Postoperative neurosurgical infections due to bacillus species

Ronald F. Young, Robert N. Yoshimori, Dennis L. Murray, Paula J. Chou

Research output: Contribution to journalArticle

13 Citations (Scopus)

Abstract

The cases of 2 patients with postoperative ventriculitis due to Bacillus species bacteria are presented. Bacillus licheniformis was isolated from one patient following removal of an intraventricular meningioma, and Bacillus cereus from another patient following placement of a ventriculoperitoneal shunt. Both isolates were resistant to a variety of antibiotics, but both were sensitive to gentamicin and chloramphenicol. These cases emphasize several points: (1) Bacillus species, usually thought to be nonpathogenic, may produce intracranial infections; (2) species identification is important for epidemiological purposes and for the selection of appropriate chemotherapeutic agents; and (3) in cases of suspected ventriculitis, chloramphenicol or gentamicin should be considered for Gram's staining revealing gram-positive bacilli. In addition, we recommend that when planning antibiotic prophylactic regimens, consideration should be given to including one of these agents to assure coverage of Bacillus species.

Original languageEnglish (US)
Pages (from-to)271-273
Number of pages3
JournalSurgical Neurology
Volume18
Issue number4
DOIs
StatePublished - Jan 1 1982

Fingerprint

Bacillus
Chloramphenicol
Infection
Gentamicins
Anti-Bacterial Agents
Ventriculoperitoneal Shunt
Bacillus cereus
Meningioma
Staining and Labeling
Bacteria

Keywords

  • antibiotic treatment
  • Bacillus cereus
  • Bacillus licheniformis
  • postoperative infection
  • shunt infection
  • ventriculitis

ASJC Scopus subject areas

  • Surgery
  • Clinical Neurology

Cite this

Young, R. F., Yoshimori, R. N., Murray, D. L., & Chou, P. J. (1982). Postoperative neurosurgical infections due to bacillus species. Surgical Neurology, 18(4), 271-273. https://doi.org/10.1016/0090-3019(82)90343-3

Postoperative neurosurgical infections due to bacillus species. / Young, Ronald F.; Yoshimori, Robert N.; Murray, Dennis L.; Chou, Paula J.

In: Surgical Neurology, Vol. 18, No. 4, 01.01.1982, p. 271-273.

Research output: Contribution to journalArticle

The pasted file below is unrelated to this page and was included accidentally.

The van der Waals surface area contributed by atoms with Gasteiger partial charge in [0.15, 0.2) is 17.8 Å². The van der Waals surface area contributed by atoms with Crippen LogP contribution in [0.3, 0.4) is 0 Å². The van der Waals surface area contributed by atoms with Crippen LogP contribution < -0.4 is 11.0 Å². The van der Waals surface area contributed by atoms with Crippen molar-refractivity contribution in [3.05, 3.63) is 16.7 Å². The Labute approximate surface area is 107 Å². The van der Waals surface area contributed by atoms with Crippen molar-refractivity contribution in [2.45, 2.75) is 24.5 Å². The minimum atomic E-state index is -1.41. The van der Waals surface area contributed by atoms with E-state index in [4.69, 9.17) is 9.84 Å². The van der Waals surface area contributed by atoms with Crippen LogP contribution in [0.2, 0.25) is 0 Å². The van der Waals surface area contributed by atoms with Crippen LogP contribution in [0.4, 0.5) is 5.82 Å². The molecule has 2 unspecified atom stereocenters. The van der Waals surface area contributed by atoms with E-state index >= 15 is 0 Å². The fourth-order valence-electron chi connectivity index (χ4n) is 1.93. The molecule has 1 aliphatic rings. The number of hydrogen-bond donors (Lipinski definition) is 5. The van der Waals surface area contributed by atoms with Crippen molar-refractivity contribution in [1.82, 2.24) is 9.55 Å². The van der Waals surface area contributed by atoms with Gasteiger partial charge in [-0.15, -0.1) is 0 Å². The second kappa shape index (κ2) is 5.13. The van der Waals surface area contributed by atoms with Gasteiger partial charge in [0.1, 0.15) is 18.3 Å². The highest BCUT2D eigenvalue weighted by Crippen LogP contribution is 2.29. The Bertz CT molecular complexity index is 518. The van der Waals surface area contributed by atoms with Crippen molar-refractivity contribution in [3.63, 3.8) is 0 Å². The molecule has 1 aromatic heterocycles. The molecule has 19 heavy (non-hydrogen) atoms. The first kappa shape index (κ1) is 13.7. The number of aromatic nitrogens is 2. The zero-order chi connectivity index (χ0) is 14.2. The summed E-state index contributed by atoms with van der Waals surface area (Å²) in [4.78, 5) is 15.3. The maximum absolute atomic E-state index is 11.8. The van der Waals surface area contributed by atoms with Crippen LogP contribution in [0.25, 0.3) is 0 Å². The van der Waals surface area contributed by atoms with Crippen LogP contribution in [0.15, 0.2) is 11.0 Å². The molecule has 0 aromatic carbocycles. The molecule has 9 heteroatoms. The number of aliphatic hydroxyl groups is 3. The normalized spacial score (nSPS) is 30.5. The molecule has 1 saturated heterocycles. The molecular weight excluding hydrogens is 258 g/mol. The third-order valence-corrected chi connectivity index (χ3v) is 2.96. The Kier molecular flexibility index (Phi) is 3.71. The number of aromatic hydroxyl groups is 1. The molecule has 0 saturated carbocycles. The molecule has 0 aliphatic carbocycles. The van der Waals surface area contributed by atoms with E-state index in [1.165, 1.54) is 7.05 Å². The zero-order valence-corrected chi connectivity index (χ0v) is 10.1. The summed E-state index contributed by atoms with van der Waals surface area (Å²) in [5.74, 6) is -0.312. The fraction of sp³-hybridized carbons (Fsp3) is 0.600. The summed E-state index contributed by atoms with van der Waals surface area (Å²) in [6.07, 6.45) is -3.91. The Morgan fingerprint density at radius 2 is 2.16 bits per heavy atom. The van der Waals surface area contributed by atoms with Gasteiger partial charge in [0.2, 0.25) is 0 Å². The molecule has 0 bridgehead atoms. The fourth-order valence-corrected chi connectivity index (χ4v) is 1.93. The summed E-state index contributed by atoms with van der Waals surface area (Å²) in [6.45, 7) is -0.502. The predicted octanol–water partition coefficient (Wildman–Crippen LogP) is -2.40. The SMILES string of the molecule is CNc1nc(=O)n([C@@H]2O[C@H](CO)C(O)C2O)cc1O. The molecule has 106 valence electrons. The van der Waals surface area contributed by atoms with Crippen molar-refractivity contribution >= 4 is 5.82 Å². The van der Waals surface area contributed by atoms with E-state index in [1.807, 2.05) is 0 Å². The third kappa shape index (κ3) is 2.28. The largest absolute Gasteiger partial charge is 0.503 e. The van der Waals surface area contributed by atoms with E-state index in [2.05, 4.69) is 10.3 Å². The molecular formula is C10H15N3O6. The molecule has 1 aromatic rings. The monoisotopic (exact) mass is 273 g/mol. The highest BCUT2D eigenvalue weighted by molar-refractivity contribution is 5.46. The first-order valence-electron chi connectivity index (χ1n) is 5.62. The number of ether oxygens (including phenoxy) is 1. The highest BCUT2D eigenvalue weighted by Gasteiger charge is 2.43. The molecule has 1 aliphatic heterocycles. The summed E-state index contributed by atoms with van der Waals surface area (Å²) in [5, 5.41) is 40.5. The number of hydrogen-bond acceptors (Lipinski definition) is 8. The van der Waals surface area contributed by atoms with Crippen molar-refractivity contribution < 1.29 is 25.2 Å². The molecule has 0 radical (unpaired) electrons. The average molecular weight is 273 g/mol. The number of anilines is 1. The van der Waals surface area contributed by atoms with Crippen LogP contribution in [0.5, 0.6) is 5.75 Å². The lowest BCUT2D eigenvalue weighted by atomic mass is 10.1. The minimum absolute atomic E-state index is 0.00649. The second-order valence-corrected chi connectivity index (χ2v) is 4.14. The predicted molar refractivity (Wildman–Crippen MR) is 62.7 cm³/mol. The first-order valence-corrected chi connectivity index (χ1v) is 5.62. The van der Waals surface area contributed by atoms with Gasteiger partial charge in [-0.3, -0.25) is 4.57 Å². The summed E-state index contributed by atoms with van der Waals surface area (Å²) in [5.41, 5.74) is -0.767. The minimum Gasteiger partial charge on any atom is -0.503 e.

Young, RF, Yoshimori, RN, Murray, DL & Chou, PJ 1982, 'Postoperative neurosurgical infections due to bacillus species', Surgical Neurology, vol. 18, no. 4, pp. 271-273. https://doi.org/10.1016/0090-3019(82)90343-3
Young, Ronald F. ; Yoshimori, Robert N. ; Murray, Dennis L. ; Chou, Paula J. / Postoperative neurosurgical infections due to bacillus species. In: Surgical Neurology. 1982 ; Vol. 18, No. 4. pp. 271-273.
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N2 - The cases of 2 patients with postoperative ventriculitis due to Bacillus species bacteria are presented. Bacillus licheniformis was isolated from one patient following removal of an intraventricular meningioma, and Bacillus cereus from another patient following placement of a ventriculoperitoneal shunt. Both isolates were resistant to a variety of antibiotics, but both were sensitive to gentamicin and chloramphenicol. These cases emphasize several points: (1) Bacillus species, usually thought to be nonpathogenic, may produce intracranial infections; (2) species identification is important for epidemiological purposes and for the selection of appropriate chemotherapeutic agents; and (3) in cases of suspected ventriculitis, chloramphenicol or gentamicin should be considered for Gram's staining revealing gram-positive bacilli. In addition, we recommend that when planning antibiotic prophylactic regimens, consideration should be given to including one of these agents to assure coverage of Bacillus species.

AB - The cases of 2 patients with postoperative ventriculitis due to Bacillus species bacteria are presented. Bacillus licheniformis was isolated from one patient following removal of an intraventricular meningioma, and Bacillus cereus from another patient following placement of a ventriculoperitoneal shunt. Both isolates were resistant to a variety of antibiotics, but both were sensitive to gentamicin and chloramphenicol. These cases emphasize several points: (1) Bacillus species, usually thought to be nonpathogenic, may produce intracranial infections; (2) species identification is important for epidemiological purposes and for the selection of appropriate chemotherapeutic agents; and (3) in cases of suspected ventriculitis, chloramphenicol or gentamicin should be considered for Gram's staining revealing gram-positive bacilli. In addition, we recommend that when planning antibiotic prophylactic regimens, consideration should be given to including one of these agents to assure coverage of Bacillus species.

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